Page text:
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Should We Add Children's Church?

By Gary Colley

religion, articles, christianity

The churches of Christ have long realized the importance of "speaking where the Bible speaks and being silent where the Bible is silent... calling Bible things by Bible names... doing Bible things in Bible ways."

There is no other way to live and conduct the work of the church except by doing what is in harmony with Christ's authority (Col. 3:16-17; Matt. 28:18-20).

Be the Lord's Church

Evidently some are not satisfied with the simplicity and glory of the churches of Christ (Rom. 16:16). How impressive, to the lover of truth, are the worship, organization, and plan of salvation the Lord gave. How sad to hear of house churches, cell churches, underground churches, restructured churches, and children's churches - all without even a whisper of divine authority.

We ask, "What happened to the Lord's church?" It appears that some have a serious heart problem (Matt. 15:8-9; 22:37-38) and are not satisfied with God's Word and the institution Christ bought with his blood and set in order. These want to be like the nations (denominations) around them. That which was born and bred in denominationalism, variously called Children's Church, Junior Church, Youth Worship, Junior Worship, and Youth Assembly should not be adopted by God's people.

Some have suggested that these arrangements are only methods. If so, since we cannot find any authority for them in the Bible, we must conclude that they are not scriptural "methods" but are additions. Instrumental music is not a "method" of singing (Eph. 5:19; Col. 3:16-17) but an addition to what the Lord commands. The "children's church" is, in the same way, an addition to the assembly of the saints.

What Does the Bible Say?

Some scriptural objections to "children's church" are the following:

  1. There is no authority in the Bible for "children's church" (I Pet. 4:11).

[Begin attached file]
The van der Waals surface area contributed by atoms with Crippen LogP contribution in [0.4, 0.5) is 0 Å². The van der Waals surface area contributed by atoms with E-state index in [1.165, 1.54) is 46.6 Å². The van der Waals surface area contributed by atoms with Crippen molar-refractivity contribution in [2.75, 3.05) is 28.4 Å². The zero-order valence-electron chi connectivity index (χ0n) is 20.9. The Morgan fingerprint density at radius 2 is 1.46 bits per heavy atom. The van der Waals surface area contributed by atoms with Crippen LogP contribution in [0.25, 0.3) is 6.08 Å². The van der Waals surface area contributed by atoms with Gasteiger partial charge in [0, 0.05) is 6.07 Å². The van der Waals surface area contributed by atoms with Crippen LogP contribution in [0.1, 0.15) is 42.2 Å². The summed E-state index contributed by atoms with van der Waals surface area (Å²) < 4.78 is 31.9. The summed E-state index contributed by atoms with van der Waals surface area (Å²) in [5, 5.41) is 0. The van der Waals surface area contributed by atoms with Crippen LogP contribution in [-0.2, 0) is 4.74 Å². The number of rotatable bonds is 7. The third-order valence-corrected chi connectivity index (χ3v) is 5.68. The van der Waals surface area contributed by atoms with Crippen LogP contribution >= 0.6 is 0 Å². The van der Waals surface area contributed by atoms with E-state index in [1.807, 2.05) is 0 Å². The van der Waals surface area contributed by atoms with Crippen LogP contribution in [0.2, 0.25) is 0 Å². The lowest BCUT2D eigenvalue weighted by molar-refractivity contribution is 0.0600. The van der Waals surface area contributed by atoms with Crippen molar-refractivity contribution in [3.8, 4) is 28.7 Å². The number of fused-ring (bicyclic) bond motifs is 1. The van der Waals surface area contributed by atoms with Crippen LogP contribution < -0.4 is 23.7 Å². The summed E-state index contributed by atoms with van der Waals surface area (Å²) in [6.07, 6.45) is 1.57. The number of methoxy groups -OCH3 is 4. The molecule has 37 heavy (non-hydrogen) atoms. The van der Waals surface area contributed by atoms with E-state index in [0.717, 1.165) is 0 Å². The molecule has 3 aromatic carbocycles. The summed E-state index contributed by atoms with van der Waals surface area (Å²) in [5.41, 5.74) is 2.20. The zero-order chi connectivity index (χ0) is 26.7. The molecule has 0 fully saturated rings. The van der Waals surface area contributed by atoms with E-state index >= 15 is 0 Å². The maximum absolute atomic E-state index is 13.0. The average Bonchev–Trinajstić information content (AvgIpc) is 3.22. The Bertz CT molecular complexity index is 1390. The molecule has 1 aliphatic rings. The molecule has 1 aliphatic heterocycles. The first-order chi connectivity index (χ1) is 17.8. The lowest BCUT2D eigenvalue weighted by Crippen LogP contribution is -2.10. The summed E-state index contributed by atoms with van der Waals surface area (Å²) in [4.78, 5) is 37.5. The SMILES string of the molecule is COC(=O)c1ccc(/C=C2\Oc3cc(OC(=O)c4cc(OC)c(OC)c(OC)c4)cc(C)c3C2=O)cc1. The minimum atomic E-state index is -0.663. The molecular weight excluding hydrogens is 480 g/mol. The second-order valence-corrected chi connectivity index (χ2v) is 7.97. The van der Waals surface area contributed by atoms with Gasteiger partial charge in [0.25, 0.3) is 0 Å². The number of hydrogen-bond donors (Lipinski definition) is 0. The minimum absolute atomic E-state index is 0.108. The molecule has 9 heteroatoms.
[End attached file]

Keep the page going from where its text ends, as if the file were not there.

2. The Lord ordained that we meet in one assembly for worship (I Cor. 11:17-18, 20, 33-34).
  3. Children's church is an unauthorized separate assembly, which is a forsaking of the assembly the Lord authorized (Heb. 10:25).
  4. No assembly of God's people for worship in the Old Testament or the New Testament separated the children from all others.
  5. Parents should not turn over to others the precious time available to them to train their children. The child learns by what he hears, sees, and experiences in the worship assembly (Eph. 6:1-4). The child absorbs valuable lessons from the discipline of public worship.

"From a Babe"

Some contend that children cannot learn from public preaching. Let me exhort you, Do not be fooled by this argument. I still recall many lessons preached by my faithful father in public worship. My dear mother made me sit still and pay attention. If someone, in misplaced zeal, had taken me out of the assembly, I would have missed hearing and remembering many great preachers, men like Foy E. Wallace, Jr., C.R. Nichol, J.D. Tant, L.N. Moody, Horace W. Busby. In my preaching, I still use many of the doctrinal points and illustrations of these men. The influence of the solemn service and the impression of seeing my parents engage in an activity that was important to them created an impression on my mind that will never fade. A very small child looks up to the man in the pulpit, admires him, and may be encouraged to become a preacher of righteousness.

Beware of Robbers!

Parents, wake up, stand up, and think up! You can stop this addition made by man, even when others will not listen to the Lord. Please accept the exhortation not to feed up, color up, or play up your children ... but "train them up" in the nurture and admonition of the Lord. Remember Timothy's mother and grandmother and the great work they accomplished from Timothy's youth. Do not let anyone rob you of the precious time to train your children in acceptable worship to Almighty God (John 4:24).


Published May 1993